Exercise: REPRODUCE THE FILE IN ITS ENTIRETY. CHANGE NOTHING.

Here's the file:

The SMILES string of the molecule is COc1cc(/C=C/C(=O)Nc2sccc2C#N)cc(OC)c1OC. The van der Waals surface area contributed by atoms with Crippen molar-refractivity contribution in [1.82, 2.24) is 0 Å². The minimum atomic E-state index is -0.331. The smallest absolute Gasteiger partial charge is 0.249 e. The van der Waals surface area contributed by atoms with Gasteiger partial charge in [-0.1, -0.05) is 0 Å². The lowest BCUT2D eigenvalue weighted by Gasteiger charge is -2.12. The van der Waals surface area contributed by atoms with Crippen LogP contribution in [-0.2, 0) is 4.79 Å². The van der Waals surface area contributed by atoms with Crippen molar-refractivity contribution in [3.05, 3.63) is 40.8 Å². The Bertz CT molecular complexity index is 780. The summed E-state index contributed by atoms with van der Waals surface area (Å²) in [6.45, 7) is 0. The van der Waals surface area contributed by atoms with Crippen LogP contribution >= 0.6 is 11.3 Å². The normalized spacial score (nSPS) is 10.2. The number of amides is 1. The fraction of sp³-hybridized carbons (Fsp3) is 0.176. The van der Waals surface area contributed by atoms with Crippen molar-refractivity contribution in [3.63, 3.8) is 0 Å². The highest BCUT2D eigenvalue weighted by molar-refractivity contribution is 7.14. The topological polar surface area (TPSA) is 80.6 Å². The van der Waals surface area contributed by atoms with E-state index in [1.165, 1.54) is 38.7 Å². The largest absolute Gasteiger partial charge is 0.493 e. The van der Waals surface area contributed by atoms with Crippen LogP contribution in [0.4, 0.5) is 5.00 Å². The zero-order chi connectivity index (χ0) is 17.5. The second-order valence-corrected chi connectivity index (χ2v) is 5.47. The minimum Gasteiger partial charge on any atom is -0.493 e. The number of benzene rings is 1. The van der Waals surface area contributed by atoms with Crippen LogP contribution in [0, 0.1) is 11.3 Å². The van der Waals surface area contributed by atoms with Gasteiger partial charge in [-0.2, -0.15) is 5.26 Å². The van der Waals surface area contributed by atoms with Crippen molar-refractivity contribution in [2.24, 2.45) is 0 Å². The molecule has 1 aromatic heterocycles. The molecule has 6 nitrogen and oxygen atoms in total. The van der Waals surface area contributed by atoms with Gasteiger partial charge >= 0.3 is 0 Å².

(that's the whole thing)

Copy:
The SMILES string of the molecule is COc1cc(/C=C/C(=O)Nc2sccc2C#N)cc(OC)c1OC. The van der Waals surface area contributed by atoms with Crippen molar-refractivity contribution in [1.82, 2.24) is 0 Å². The minimum atomic E-state index is -0.331. The smallest absolute Gasteiger partial charge is 0.249 e. The van der Waals surface area contributed by atoms with Gasteiger partial charge in [-0.1, -0.05) is 0 Å². The lowest BCUT2D eigenvalue weighted by Gasteiger charge is -2.12. The van der Waals surface area contributed by atoms with Crippen LogP contribution in [-0.2, 0) is 4.79 Å². The van der Waals surface area contributed by atoms with Crippen molar-refractivity contribution in [3.05, 3.63) is 40.8 Å². The Bertz CT molecular complexity index is 780. The summed E-state index contributed by atoms with van der Waals surface area (Å²) in [6.45, 7) is 0. The van der Waals surface area contributed by atoms with Crippen LogP contribution >= 0.6 is 11.3 Å². The normalized spacial score (nSPS) is 10.2. The number of amides is 1. The fraction of sp³-hybridized carbons (Fsp3) is 0.176. The van der Waals surface area contributed by atoms with Crippen molar-refractivity contribution in [3.63, 3.8) is 0 Å². The highest BCUT2D eigenvalue weighted by molar-refractivity contribution is 7.14. The topological polar surface area (TPSA) is 80.6 Å². The van der Waals surface area contributed by atoms with E-state index in [1.165, 1.54) is 38.7 Å². The largest absolute Gasteiger partial charge is 0.493 e. The van der Waals surface area contributed by atoms with Crippen LogP contribution in [0.4, 0.5) is 5.00 Å². The zero-order chi connectivity index (χ0) is 17.5. The second-order valence-corrected chi connectivity index (χ2v) is 5.47. The minimum Gasteiger partial charge on any atom is -0.493 e. The number of benzene rings is 1. The van der Waals surface area contributed by atoms with Crippen LogP contribution in [0, 0.1) is 11.3 Å². The van der Waals surface area contributed by atoms with Gasteiger partial charge in [-0.2, -0.15) is 5.26 Å². The van der Waals surface area contributed by atoms with Crippen molar-refractivity contribution in [2.24, 2.45) is 0 Å². The molecule has 1 aromatic heterocycles. The molecule has 6 nitrogen and oxygen atoms in total. The van der Waals surface area contributed by atoms with Gasteiger partial charge >= 0.3 is 0 Å².